I think it's a great idea, since I have an undergraduate in EE and a masters in software. You will be more specialized, but also qualified for what I think are more interesting applications than people with a general software undergrad background. You will be less specialized than if you had a masters in EE.
Unless things have changed, EEs (electrical engineers) have a very solid background in math supporting electronics design, much of which is now done in software. I presently work with Boeing flight simulation software, where my control systems education ties into flight control of an airplane; it is done electronically 'fly by wire" with software instead of with hardware. I've also worked on many interesting types of medical equipment, where digital signal processing of ECG (electrocardiograms) was used, or image processing of microscopic cellular material, or ultrasound images, was used. DSP math fundamentals are taught in EE classes - Fourier analysis, LaPlace transforms, paving the way for z-transforms.
Companies like Google will be oriented more towards big data and networking. Networking does involve hardware, and I did just read an article about future Internet design with more routing done in software. Networks is certainly a growing area, but not really my specialty. They must have some hardware; they do drive around with those cameras on the cars.
Microsoft does produce some hardware; I knew someone who went to the hardware division to work on a mouse device. But there are many more companies than Microsoft and Google in the world. Microsoft has a wide range of software products.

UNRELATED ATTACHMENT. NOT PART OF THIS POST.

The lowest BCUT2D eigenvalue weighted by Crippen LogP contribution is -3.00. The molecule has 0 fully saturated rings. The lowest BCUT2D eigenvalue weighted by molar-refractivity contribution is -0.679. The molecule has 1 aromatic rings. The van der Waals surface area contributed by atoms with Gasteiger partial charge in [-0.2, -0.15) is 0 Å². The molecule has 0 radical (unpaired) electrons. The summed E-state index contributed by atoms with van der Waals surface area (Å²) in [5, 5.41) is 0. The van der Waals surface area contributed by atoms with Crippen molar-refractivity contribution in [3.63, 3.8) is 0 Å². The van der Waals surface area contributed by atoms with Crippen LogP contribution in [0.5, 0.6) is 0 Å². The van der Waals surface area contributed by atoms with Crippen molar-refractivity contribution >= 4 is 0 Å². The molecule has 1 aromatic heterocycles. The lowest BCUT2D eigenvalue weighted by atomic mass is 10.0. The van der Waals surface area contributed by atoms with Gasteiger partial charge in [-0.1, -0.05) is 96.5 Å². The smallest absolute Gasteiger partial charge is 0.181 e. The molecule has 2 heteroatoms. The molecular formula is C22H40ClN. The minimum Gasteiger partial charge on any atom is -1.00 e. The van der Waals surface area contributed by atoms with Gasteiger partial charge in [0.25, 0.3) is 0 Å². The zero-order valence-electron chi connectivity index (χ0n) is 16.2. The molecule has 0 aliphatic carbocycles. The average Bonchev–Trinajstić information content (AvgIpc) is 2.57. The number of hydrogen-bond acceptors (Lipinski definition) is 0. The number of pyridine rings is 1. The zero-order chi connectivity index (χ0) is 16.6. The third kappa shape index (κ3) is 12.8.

I obtained my masters degree through an online program. It was originally NTU (National Technological University) but merged into Walden University. I don't know what the classes are like these days, but it should be available internationally. There are probably other online universities these days; it's a growing trend. Degrees from these might not be as prestigious, perhaps? Ask a prospective employer about this...
One of my employers, Philips, did have a section in India, although I have no idea which city. Philips is a Dutch company that owns many smaller companies, including several medical imaging companies.
I know I was also drawn to software; there is something very nice about changing your design and seeing results quickly and getting it into the customer product within weeks, instead of waiting months for new hardware. And the industry trend is to move functionality from hardware to software, so it seems like a good way to move. Trust your instincts and focus on what makes you unique and excel and sets you apart from your competition!